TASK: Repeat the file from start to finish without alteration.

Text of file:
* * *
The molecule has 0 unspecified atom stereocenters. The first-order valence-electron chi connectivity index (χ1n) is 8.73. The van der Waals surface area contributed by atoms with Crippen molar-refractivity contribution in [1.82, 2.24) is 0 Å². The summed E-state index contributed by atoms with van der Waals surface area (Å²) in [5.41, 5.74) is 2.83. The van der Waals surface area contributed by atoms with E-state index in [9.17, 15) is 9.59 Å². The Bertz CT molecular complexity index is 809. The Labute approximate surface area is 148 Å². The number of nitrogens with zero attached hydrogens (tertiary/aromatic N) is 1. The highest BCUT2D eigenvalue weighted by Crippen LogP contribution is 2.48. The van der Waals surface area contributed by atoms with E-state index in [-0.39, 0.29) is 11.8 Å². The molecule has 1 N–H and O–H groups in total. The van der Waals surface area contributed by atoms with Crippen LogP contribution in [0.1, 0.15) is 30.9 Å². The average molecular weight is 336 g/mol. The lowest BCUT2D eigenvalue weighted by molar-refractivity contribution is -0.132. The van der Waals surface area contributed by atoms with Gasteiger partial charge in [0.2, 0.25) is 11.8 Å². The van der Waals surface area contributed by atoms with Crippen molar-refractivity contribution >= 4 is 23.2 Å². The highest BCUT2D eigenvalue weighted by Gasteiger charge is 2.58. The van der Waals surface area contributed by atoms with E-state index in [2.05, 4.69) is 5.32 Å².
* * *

The molecule has 0 unspecified atom stereocenters. The first-order valence-electron chi connectivity index (χ1n) is 8.73. The van der Waals surface area contributed by atoms with Crippen molar-refractivity contribution in [1.82, 2.24) is 0 Å². The summed E-state index contributed by atoms with van der Waals surface area (Å²) in [5.41, 5.74) is 2.83. The van der Waals surface area contributed by atoms with E-state index in [9.17, 15) is 9.59 Å². The Bertz CT molecular complexity index is 809. The Labute approximate surface area is 148 Å². The number of nitrogens with zero attached hydrogens (tertiary/aromatic N) is 1. The highest BCUT2D eigenvalue weighted by Crippen LogP contribution is 2.48. The van der Waals surface area contributed by atoms with E-state index in [-0.39, 0.29) is 11.8 Å². The molecule has 1 N–H and O–H groups in total. The van der Waals surface area contributed by atoms with Crippen LogP contribution in [0.1, 0.15) is 30.9 Å². The average molecular weight is 336 g/mol. The lowest BCUT2D eigenvalue weighted by molar-refractivity contribution is -0.132. The van der Waals surface area contributed by atoms with Gasteiger partial charge in [0.2, 0.25) is 11.8 Å². The van der Waals surface area contributed by atoms with Crippen molar-refractivity contribution >= 4 is 23.2 Å². The highest BCUT2D eigenvalue weighted by Gasteiger charge is 2.58. The van der Waals surface area contributed by atoms with E-state index in [2.05, 4.69) is 5.32 Å².